HELIO CASTRONEVES: He's too young.
THE MODERATOR: Any final questions before these drivers before we welcome up Simon Pagenaud? Thank you very much.
We'll continue with our Firestone Fast Six press conference joined by our third-place starter for tomorrow's Indy Grand Prix of Alabama, Simon Pagenaud driving the No. 1 Menard's Team Penske Chevrolet. Simon is the defending race winner here at Barber Motorsports Park and also has one pole to his name.
Simon, it seems like your team really has this event on lock and a great start for you tomorrow. Take us through your qualifying run and your thoughts on tomorrow's race.
SIMON PAGENAUD: Yeah, it's phenomenal for the team. They did a fantastic job preparing these cars. This is a really good track for us in general. We have a really good grip and an understanding of the aero package, as well.
Personally, it was a good session. A little hectic the beginning of pit lane because I couldn't really go on my out lap to get the tires up to speed, had a lot of people backing up, so it was very difficult to transfer with only one lap on the tires. So unfortunately, we wore out the tires Q1, Q2, and then I pushed a little too hard in the Fast Six. But I guess that's what it's all about. It's racing. We were very aggressive. We were very aggressive with the setup and I think we went a tick too far.
Overall, congratulation to Will. That was great qualifying and phenomenal for the race team, one, two, three. Thank you.
THE MODERATOR: We welcome in our pole sitter, Will Power driving the No. 12 Verizon Team Penske Chevrolet, a two-time winner here at Barber Motorsports Park and also his fourth pole at the track.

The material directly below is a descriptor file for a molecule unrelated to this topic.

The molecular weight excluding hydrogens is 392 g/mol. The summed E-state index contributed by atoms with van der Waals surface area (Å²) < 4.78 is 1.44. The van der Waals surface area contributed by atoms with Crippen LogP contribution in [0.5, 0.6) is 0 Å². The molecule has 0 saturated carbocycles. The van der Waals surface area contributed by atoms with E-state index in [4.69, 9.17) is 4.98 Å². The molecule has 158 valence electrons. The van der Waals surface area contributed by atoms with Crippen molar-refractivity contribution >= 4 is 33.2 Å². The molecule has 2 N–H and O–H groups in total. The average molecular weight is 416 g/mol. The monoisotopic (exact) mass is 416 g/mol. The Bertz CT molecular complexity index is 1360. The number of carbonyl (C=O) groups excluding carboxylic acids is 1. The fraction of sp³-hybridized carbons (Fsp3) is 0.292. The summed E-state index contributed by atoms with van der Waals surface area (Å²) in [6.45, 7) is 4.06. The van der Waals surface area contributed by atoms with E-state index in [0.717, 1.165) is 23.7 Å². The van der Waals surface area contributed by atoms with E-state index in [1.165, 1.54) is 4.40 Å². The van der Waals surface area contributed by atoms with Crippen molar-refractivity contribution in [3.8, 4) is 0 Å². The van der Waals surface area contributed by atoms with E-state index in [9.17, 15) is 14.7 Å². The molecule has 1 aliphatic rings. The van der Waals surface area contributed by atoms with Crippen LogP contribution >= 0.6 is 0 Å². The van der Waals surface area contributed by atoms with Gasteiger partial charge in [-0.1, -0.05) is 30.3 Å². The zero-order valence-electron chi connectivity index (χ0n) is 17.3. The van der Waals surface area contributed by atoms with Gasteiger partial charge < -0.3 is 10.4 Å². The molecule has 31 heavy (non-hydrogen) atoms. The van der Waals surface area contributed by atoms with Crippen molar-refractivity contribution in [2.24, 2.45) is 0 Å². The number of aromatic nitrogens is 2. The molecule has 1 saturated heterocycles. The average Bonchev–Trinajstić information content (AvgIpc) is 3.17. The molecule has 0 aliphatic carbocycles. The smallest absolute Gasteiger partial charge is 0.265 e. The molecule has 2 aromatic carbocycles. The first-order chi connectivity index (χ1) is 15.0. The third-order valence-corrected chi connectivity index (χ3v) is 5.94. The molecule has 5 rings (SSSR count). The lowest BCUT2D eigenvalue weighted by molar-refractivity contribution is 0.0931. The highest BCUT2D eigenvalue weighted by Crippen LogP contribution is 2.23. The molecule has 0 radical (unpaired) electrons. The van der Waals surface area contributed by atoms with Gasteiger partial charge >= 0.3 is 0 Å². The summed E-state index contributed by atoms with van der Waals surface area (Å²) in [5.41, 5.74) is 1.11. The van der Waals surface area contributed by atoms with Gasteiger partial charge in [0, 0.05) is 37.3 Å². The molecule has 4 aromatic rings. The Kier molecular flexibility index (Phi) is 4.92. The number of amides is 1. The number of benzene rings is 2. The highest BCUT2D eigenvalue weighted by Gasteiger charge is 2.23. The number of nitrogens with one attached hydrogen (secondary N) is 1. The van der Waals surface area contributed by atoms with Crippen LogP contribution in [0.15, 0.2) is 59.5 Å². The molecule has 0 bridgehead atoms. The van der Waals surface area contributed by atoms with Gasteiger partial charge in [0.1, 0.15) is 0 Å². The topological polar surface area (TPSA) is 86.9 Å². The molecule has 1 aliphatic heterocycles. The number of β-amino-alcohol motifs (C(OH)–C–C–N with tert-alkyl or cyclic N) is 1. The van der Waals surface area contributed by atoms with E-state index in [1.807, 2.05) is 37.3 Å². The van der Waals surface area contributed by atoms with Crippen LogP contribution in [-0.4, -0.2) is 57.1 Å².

Will, it seems like you just qualify extremely well here at this track. What is it about your driving style and your experience here that allows to you do that?
WILL POWER: Yeah, I mean, first, it's having a very good team and car. Definitely working well this weekend. Kind of focusing very well and making sure I'm looking at the right things. Felt like I had a much better car on used tires. I think that's kind of where we've been going wrong. Yeah, just very good result.
THE MODERATOR: Also joined by Scott Dixon, driver of the No. 9 NTT DATA Honda for Chip Ganassi Racing. Scott, also, in addition to James Hinchcliffe, has been in all Firestone Fast Six groups so far in the 2017 season.
Scott, it seems like your qualifying runs at least have gotten off to a really good start this season. What's going on at Chip began as any racing that's allowing you to do that?
SCOTT DIXON: I don't know, I think it's a number of things. The car's been really strong from the start of the season. This weekend, we struggled with just keeping up with the car. It's been tough in the conditions out here. But I think that was kind of the best we could hope for in qualifying.
Pretty happy with that. The Penskes have been strong all weekend, and I think we're in a good starting position. I think our car seems to hold on to the tires quite well. And this morning, the car was much better in the cooler conditions, so hopefully tomorrow with the ambient conditions getting a lot cooler, that can maybe play our way a little bit. As always, it's a tough race here strategy-wise and pace here at Barber, but hopefully we can move forward a few positions.
Q. You've won at a lot of places but you haven't won here and you've got six podiums. What do you need on Sunday to make that happen?
SCOTT DIXON: Well, it would be nice if these guys just pulled over at the start. That would definitely help things.
I don't know, you know, none of these tracks owe you anything. It's just trying to piece it together. I think we've had a couple of really good shots in the past here to win, and you know, we've made a couple mistakes and it just hasn't played out.
So this year, I personally don't feel as strong in the car around here for pace but I think the car consistency-wise it quite good. So maybe that will help throughout. But you know, strategy and especially in the first couple races, have been pretty tough.